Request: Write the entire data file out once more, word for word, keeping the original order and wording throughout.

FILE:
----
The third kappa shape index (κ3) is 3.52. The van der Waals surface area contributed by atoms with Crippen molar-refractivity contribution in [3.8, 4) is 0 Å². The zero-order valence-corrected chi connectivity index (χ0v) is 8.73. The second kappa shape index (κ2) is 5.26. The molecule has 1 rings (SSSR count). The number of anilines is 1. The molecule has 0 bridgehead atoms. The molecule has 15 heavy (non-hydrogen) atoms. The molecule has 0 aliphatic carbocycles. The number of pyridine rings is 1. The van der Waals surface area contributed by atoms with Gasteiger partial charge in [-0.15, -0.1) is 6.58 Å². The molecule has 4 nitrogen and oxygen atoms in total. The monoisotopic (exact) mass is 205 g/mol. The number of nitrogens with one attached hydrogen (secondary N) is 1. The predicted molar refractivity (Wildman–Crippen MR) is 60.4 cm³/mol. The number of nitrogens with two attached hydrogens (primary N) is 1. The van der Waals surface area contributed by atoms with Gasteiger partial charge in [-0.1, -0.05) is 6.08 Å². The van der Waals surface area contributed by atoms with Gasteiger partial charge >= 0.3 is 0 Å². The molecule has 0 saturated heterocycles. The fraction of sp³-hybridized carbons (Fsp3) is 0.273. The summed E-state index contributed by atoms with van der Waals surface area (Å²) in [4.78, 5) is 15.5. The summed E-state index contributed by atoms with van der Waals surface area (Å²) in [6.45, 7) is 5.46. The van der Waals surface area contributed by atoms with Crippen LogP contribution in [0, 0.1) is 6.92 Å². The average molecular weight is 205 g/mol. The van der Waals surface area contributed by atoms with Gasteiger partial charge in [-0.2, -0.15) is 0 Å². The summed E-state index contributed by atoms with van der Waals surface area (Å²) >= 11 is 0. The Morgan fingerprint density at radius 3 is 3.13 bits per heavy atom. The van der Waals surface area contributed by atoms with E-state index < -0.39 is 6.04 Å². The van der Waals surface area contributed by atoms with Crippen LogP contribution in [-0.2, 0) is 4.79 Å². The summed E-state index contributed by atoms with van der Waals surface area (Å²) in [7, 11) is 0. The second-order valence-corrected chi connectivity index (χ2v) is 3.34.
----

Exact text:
The third kappa shape index (κ3) is 3.52. The van der Waals surface area contributed by atoms with Crippen molar-refractivity contribution in [3.8, 4) is 0 Å². The zero-order valence-corrected chi connectivity index (χ0v) is 8.73. The second kappa shape index (κ2) is 5.26. The molecule has 1 rings (SSSR count). The number of anilines is 1. The molecule has 0 bridgehead atoms. The molecule has 15 heavy (non-hydrogen) atoms. The molecule has 0 aliphatic carbocycles. The number of pyridine rings is 1. The van der Waals surface area contributed by atoms with Gasteiger partial charge in [-0.15, -0.1) is 6.58 Å². The molecule has 4 nitrogen and oxygen atoms in total. The monoisotopic (exact) mass is 205 g/mol. The number of nitrogens with one attached hydrogen (secondary N) is 1. The predicted molar refractivity (Wildman–Crippen MR) is 60.4 cm³/mol. The number of nitrogens with two attached hydrogens (primary N) is 1. The van der Waals surface area contributed by atoms with Gasteiger partial charge in [-0.1, -0.05) is 6.08 Å². The van der Waals surface area contributed by atoms with Gasteiger partial charge >= 0.3 is 0 Å². The molecule has 0 saturated heterocycles. The fraction of sp³-hybridized carbons (Fsp3) is 0.273. The summed E-state index contributed by atoms with van der Waals surface area (Å²) in [4.78, 5) is 15.5. The summed E-state index contributed by atoms with van der Waals surface area (Å²) in [6.45, 7) is 5.46. The van der Waals surface area contributed by atoms with Crippen LogP contribution in [0, 0.1) is 6.92 Å². The average molecular weight is 205 g/mol. The van der Waals surface area contributed by atoms with Gasteiger partial charge in [-0.2, -0.15) is 0 Å². The summed E-state index contributed by atoms with van der Waals surface area (Å²) >= 11 is 0. The Morgan fingerprint density at radius 3 is 3.13 bits per heavy atom. The van der Waals surface area contributed by atoms with E-state index < -0.39 is 6.04 Å². The van der Waals surface area contributed by atoms with Crippen LogP contribution in [-0.2, 0) is 4.79 Å². The summed E-state index contributed by atoms with van der Waals surface area (Å²) in [7, 11) is 0. The second-order valence-corrected chi connectivity index (χ2v) is 3.34.